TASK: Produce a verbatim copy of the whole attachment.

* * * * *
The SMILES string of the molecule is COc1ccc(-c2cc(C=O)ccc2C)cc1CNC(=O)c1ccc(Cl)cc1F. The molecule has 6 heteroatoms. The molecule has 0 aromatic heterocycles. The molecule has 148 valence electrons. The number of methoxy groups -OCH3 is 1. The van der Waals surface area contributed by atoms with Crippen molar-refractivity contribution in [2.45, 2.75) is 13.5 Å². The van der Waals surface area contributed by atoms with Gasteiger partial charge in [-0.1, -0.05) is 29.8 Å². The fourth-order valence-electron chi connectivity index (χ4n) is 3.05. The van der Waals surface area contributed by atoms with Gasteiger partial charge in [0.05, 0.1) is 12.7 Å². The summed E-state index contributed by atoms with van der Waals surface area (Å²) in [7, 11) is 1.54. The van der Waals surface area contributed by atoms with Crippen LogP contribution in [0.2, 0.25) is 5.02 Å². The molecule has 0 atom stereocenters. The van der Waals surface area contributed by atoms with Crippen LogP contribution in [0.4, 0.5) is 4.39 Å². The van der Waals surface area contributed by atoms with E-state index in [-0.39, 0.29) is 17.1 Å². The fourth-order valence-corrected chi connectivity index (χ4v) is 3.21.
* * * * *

The SMILES string of the molecule is COc1ccc(-c2cc(C=O)ccc2C)cc1CNC(=O)c1ccc(Cl)cc1F. The molecule has 6 heteroatoms. The molecule has 0 aromatic heterocycles. The molecule has 148 valence electrons. The number of methoxy groups -OCH3 is 1. The van der Waals surface area contributed by atoms with Crippen molar-refractivity contribution in [2.45, 2.75) is 13.5 Å². The van der Waals surface area contributed by atoms with Gasteiger partial charge in [-0.1, -0.05) is 29.8 Å². The fourth-order valence-electron chi connectivity index (χ4n) is 3.05. The van der Waals surface area contributed by atoms with Gasteiger partial charge in [0.05, 0.1) is 12.7 Å². The summed E-state index contributed by atoms with van der Waals surface area (Å²) in [7, 11) is 1.54. The van der Waals surface area contributed by atoms with Crippen LogP contribution in [0.2, 0.25) is 5.02 Å². The molecule has 0 atom stereocenters. The van der Waals surface area contributed by atoms with Crippen LogP contribution in [0.4, 0.5) is 4.39 Å². The van der Waals surface area contributed by atoms with E-state index in [-0.39, 0.29) is 17.1 Å². The fourth-order valence-corrected chi connectivity index (χ4v) is 3.21.